Oped: What Kavanaugh could change
After a buildup worthy of a master of reality TV, President Trump has nominated Judge Brett Kavanaugh for the Supreme Court vacancy created by Justice Anthony M. Kennedy's retirement. This continues a run of almost 50 consecutive years when the court has had a majority of Republican appointees.
The starting point on Kavanaugh has to be abortion. Kennedy, the court's primary swing justice for at least a dozen years, became increasingly antagonistic to Roe vs. Wade over the years. He never was willing to cast the fifth vote to overrule it directly, surely aware of the turmoil that would result. If Roe were overturned, abortion would dominate state politics — and elections — across the country for the next several years. Kennedy valued continuity and gradualism; triggering that sort of upheaval wasn't in his nature.
If Kavanaugh is confirmed, he is unlikely to be similarly reticent. Of many very conservative judges around the country, he was among the handful that the Federalist Society short-listed and sent to Trump. What almost certainly made Kavanaugh (and the others on the Federalist list) stand out is that they gave the list-makers maximum confidence that they would cast the decisive vote against Roe. Nobody should let the theater of confirmation hearings, or vague promises to respect precedent, obscure that fact.
Same-sex marriage is slightly more complicated. The court grounded its most important decisions protecting same-sex couples on the same right to privacy that underlies Roe. The most straightforward way to eliminate constitutional protection for the right to abortion is to reject or limit the right to privacy. Doing so would also remove the constitutional foundation for protecting same-sex couples. A decision against Roe implies that marriage equality too would be imperiled.
Kavanaugh's judicial history also bears on a set of cases about how courts enforce what is indisputably the law. For example, when a university broke federal privacy laws in disclosing confidential information to a state agency, a closely divided Supreme Court held that the injured student could not obtain redress. He could only wait and hope that the federal government would do something. With the Trump administration openly refusing to enforce laws and regulations with which it disagrees, refusing to allow victims their day in court is tantamount to repealing the law itself. In a similar case, Kavanaugh enthusiastically rejected a cook's right to argue that he was fired in illegal retaliation for reporting health and safety violations. Again, the government could have pursued the question but not the individual, even though it meant the law went unenforced.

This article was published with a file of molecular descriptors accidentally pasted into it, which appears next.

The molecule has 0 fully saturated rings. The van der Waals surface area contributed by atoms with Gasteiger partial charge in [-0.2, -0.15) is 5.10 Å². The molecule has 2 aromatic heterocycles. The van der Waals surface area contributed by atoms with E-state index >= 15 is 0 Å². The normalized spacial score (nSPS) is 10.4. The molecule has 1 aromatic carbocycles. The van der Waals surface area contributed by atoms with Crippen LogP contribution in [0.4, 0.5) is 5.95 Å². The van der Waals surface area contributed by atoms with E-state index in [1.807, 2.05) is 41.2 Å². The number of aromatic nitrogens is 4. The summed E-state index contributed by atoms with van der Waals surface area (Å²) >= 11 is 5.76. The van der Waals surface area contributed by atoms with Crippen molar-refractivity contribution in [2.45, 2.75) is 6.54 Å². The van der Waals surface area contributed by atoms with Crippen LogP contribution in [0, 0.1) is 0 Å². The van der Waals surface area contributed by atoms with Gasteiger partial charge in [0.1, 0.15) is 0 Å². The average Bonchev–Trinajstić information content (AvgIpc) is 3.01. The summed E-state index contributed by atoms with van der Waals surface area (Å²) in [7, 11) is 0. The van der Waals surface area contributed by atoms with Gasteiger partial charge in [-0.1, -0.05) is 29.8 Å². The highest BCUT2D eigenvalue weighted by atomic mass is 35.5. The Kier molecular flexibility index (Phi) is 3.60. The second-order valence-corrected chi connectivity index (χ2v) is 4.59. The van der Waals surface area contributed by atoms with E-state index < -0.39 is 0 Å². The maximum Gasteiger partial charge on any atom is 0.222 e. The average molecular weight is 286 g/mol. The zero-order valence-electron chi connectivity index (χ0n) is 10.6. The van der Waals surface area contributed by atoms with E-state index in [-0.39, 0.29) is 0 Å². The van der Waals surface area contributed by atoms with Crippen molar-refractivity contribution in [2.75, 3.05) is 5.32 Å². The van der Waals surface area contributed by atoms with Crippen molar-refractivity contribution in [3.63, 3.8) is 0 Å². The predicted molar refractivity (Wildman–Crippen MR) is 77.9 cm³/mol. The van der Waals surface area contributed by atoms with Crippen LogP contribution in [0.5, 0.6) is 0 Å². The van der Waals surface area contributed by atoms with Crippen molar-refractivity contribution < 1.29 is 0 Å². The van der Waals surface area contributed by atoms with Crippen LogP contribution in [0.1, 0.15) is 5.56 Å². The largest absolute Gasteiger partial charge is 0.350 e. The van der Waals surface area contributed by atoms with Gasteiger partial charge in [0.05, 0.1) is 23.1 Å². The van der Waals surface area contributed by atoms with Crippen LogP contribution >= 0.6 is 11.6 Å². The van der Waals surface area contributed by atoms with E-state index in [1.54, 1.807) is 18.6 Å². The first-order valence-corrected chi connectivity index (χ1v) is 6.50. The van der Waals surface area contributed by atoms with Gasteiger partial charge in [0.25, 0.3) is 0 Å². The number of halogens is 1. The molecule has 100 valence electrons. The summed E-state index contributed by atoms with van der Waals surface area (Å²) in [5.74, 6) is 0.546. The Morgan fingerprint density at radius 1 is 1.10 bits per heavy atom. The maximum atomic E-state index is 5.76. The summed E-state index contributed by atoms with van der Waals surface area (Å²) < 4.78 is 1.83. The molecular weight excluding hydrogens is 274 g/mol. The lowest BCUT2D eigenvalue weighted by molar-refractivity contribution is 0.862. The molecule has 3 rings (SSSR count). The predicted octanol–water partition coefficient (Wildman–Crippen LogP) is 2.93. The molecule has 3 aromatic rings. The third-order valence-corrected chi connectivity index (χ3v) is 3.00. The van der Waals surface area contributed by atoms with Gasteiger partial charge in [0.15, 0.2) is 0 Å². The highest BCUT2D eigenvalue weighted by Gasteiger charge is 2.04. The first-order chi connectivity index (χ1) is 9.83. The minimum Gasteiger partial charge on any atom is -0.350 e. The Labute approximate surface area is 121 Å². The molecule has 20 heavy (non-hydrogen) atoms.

Another set of cases Kavanaugh would likely decide concerns employers, credit card companies and other big businesses and their clear obligations under the law or under their own contracts. To get around those obligations, employers and businesses require employees or customers to sign arbitration clauses. In theory, these provide an out-of-court means of resolving disputes. In practice, the arbitrators are handpicked by the companies' trade associations, and the procedures are deliberately made so burdensome that people often cannot afford to press legitimate complaints. In several closely divided opinions, the Supreme Court has prevented states from protecting their residents against the abusive contract provisions. Similarly, in a case that came before him, Kavanaugh found in favor of the clauses or their outcomes.
Especially crucial in these times: Are justices willing to act independently even at the cost of disappointing those who brought them to the court? It is difficult to find examples of such courageous, independent moves in Kavanaugh's decisions.
— David A. Super is a professor of law at Georgetown University, where he studies constitutional law, administrative law and legislation.